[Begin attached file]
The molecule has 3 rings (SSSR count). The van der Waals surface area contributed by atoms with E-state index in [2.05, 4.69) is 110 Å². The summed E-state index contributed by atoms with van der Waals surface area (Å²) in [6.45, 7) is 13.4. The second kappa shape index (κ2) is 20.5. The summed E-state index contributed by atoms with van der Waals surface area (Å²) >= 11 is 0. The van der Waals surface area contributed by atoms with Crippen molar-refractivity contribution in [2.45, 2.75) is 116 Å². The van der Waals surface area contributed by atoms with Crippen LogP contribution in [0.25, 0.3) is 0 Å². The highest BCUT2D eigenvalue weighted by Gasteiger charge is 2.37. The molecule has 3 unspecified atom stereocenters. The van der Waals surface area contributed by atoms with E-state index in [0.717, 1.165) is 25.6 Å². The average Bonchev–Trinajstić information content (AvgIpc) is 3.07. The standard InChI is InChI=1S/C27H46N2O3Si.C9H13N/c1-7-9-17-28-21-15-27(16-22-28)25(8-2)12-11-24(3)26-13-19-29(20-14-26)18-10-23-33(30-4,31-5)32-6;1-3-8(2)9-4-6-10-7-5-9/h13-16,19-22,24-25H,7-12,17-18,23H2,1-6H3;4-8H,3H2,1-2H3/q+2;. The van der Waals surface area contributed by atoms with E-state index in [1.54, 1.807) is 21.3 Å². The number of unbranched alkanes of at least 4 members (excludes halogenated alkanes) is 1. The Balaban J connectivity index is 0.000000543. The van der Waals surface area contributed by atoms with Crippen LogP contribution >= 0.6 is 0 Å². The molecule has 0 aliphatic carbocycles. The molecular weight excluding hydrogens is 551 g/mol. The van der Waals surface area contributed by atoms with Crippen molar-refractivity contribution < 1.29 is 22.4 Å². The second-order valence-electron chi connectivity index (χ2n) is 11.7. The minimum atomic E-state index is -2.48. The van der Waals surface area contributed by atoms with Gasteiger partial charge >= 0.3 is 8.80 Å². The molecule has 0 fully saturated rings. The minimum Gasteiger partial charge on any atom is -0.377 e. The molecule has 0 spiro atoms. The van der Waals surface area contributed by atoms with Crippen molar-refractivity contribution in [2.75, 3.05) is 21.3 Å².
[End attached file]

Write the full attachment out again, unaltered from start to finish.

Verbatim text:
The molecule has 3 rings (SSSR count). The van der Waals surface area contributed by atoms with E-state index in [2.05, 4.69) is 110 Å². The summed E-state index contributed by atoms with van der Waals surface area (Å²) in [6.45, 7) is 13.4. The second kappa shape index (κ2) is 20.5. The summed E-state index contributed by atoms with van der Waals surface area (Å²) >= 11 is 0. The van der Waals surface area contributed by atoms with Crippen molar-refractivity contribution in [2.45, 2.75) is 116 Å². The van der Waals surface area contributed by atoms with Crippen LogP contribution in [0.25, 0.3) is 0 Å². The highest BCUT2D eigenvalue weighted by Gasteiger charge is 2.37. The molecule has 3 unspecified atom stereocenters. The van der Waals surface area contributed by atoms with E-state index in [0.717, 1.165) is 25.6 Å². The average Bonchev–Trinajstić information content (AvgIpc) is 3.07. The standard InChI is InChI=1S/C27H46N2O3Si.C9H13N/c1-7-9-17-28-21-15-27(16-22-28)25(8-2)12-11-24(3)26-13-19-29(20-14-26)18-10-23-33(30-4,31-5)32-6;1-3-8(2)9-4-6-10-7-5-9/h13-16,19-22,24-25H,7-12,17-18,23H2,1-6H3;4-8H,3H2,1-2H3/q+2;. The van der Waals surface area contributed by atoms with E-state index in [1.54, 1.807) is 21.3 Å². The number of unbranched alkanes of at least 4 members (excludes halogenated alkanes) is 1. The Balaban J connectivity index is 0.000000543. The van der Waals surface area contributed by atoms with Crippen LogP contribution >= 0.6 is 0 Å². The molecule has 0 aliphatic carbocycles. The molecular weight excluding hydrogens is 551 g/mol. The van der Waals surface area contributed by atoms with Crippen molar-refractivity contribution < 1.29 is 22.4 Å². The second-order valence-electron chi connectivity index (χ2n) is 11.7. The minimum atomic E-state index is -2.48. The van der Waals surface area contributed by atoms with Gasteiger partial charge >= 0.3 is 8.80 Å². The molecule has 0 fully saturated rings. The minimum Gasteiger partial charge on any atom is -0.377 e. The molecule has 0 spiro atoms. The van der Waals surface area contributed by atoms with Crippen molar-refractivity contribution in [2.75, 3.05) is 21.3 Å².